Meeting the contraceptive needs of transgender and gender nonbinary individuals

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A symposium at ACOG 2024 focused on how to boost clinician confidence when it comes to contraception education for this patient population.

Clinicians treating transgender and gender nonbinary individuals taking testosterone should open up a dialogue regarding contraception and ensure they are adequately meeting and assisting these patients with their reproductive needs.

In a symposium at the American College of Obstetricians and Gynecologists 2024 Annual Clinical & Scientific Meeting in San Francisco, California, from May 17-19, 2024, Lauren Abern, MD, FACOG, assistant professor of gynecology and obstetrics at Emory University, and Karla Maguire, MD, FACOG, associate professor at Dell Medical School at the University of Texas Austin, discussed ways to bridge the education gap regarding contraceptive care for patients in this population.1 The talk also sought to arm clinicians with the most recent data in order to feel more confident facilitating conversations on the topic.

Contemporary OB/GYN (COG): You delivered a symposium on contraception for transgender and gender nonbinary individuals at ACOG 2024. Why is it important to address this topic?

Karla Maguire, MD, FACOG: I think it's important to talk about this at ACOG because, as ob-gyns, we tend to be one of the first doctors that people think of when they think of contraception, so it's really important for us to stay up-to-date on new practices and contraceptives, especially in different populations.

Lauren Abern, MD, FACOG: What's so nice about giving this talk at ACOG is we are able to reach a lot of people [who] practice in different locations, they have different patient populations…If even one more patient feels comfortable going to their doctor after our talk and feel a little more comfortable with asking for contraceptive care, then we've made a difference for that patient, and that's the most important.

COG: What do we currently know about the reproductive health needs for transgender and gender nonbinary individuals?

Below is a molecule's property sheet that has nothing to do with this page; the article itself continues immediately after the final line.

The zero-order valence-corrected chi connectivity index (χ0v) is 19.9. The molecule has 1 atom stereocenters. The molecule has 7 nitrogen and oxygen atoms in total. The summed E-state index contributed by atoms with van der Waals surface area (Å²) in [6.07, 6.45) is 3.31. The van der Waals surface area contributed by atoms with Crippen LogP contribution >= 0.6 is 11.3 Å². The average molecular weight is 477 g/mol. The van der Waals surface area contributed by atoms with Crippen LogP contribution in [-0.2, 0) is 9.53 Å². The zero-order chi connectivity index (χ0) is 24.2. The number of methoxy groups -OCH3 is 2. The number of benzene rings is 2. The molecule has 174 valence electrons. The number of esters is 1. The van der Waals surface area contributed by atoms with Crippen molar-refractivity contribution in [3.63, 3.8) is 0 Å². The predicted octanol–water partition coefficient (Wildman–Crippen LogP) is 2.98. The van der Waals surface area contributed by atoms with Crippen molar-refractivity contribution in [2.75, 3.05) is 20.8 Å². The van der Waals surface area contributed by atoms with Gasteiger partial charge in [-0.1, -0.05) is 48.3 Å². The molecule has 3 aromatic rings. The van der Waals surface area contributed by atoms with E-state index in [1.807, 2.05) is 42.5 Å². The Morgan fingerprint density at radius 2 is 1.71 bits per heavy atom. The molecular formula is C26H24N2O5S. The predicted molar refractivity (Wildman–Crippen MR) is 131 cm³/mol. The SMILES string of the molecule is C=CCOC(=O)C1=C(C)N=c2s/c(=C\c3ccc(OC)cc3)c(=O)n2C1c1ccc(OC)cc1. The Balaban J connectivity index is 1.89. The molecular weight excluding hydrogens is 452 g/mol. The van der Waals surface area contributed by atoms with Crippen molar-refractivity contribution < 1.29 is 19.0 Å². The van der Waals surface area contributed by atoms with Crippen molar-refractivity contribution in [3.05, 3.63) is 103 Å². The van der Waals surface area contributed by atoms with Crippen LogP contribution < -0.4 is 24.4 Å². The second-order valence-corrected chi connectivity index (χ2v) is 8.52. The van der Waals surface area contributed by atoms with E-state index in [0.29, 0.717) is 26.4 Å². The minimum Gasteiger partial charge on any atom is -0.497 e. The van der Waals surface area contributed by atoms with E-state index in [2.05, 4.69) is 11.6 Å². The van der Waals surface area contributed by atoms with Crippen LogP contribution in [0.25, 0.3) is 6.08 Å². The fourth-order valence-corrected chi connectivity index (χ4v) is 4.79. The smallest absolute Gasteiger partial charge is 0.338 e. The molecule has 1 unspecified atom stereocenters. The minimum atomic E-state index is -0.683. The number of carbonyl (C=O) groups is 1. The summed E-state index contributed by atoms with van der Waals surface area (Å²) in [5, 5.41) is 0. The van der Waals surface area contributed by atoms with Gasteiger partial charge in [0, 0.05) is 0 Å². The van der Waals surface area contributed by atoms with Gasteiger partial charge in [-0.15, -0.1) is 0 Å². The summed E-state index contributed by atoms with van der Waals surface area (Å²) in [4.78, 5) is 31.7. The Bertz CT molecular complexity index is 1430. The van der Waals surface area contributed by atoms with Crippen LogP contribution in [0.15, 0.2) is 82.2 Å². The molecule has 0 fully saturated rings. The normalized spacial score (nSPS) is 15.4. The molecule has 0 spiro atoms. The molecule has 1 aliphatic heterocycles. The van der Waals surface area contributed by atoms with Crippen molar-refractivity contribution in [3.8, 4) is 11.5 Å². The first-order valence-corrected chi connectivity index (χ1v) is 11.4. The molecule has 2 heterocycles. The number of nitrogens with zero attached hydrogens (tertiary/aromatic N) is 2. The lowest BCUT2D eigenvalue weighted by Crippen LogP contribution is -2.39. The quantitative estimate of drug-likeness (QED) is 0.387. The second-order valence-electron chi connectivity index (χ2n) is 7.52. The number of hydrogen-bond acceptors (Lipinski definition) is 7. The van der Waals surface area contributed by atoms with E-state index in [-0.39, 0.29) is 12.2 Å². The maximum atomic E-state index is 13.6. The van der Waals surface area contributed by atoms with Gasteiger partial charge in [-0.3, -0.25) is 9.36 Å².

Abern: We know that trans and nonbinary individuals need contraception for different reasons, not only just to prevent pregnancy, but a lot of people might need menstrual suppression or menstrual management. There are a lot of contraceptive methods that we use in order to help them achieve menstrual suppression.

COG: We know that there is a need for education for transgender and gender nonbinary individuals taking testosterone when it comes to contraception. How can clinicians improve pregnancy prevention education? What does that conversation look like?

Maguire: I think the first thing with being a clinician is just making sure you stay up-to-date on what can be offered to this population, and knowing that the full array of contraceptive options is an option so you know what to talk to your patient about.

Abern: From a clinician standpoint, just really being able to spend time with your patient [and] talk about what they're looking for, what their needs are, why they are using contraception, what methods might be acceptable to them, [and] talking about the risks and benefits of each, the placement, and just really personalizing the care…Every person is different and every person has different needs, and just to be able to break down the different options and spending time counseling about them, you might be able to find something that works for one person, it might not work for another and vice versa. We see a lot of also just misconceptions out there, both from the clinician standpoint and the patient standpoint where people feel that ‘Oh, they're on testosterone, they can't use birth control pills,’ or we see a lot of that.

Maguire: [These] individuals already face many barriers to care, and I think educating clinicians helps decrease at least one of those barriers, which would be inexperience with providing contraception in this population.

COG: What are some of the barriers that transgender and gender nonbinary individuals face in accessing contraception?

Abern: There are so many barriers. We're hoping that even just presenting here and giving our talk that we can help — even if it's just one clinician — see things a little bit differently that that even if it helps one patient…A lot of barriers to care that are experienced [are] just a big one, which we have also mentioned is not having enough clinicians doing the work. Not having more education for clinicians to be able to provide the appropriate counseling for patients…A lot of this care is provided, and it doesn't have to be, but many people will go to an ob-gyn office and not everyone's comfortable going to an ob-gyn office. Is there a sign that says “women” on the entrance as someone's walking in? Distance to travel to get care or to find a clinician that's educated in transgender and nonbinary or binary health care to be able to provide appropriate care. We literally could spend so much time talking about these barriers.

This transcript has been edited for clarity and length.

References

Abern L, Maguire K, Harris M. Contraception for transgender and gender nonbinary individuals: a 2024 update. Presented at: The American College of Obstetricians and Gynecologists 2024 Annual Clinical & Scientific Meeting. San Francisco, CA. May 17-19, 2024.

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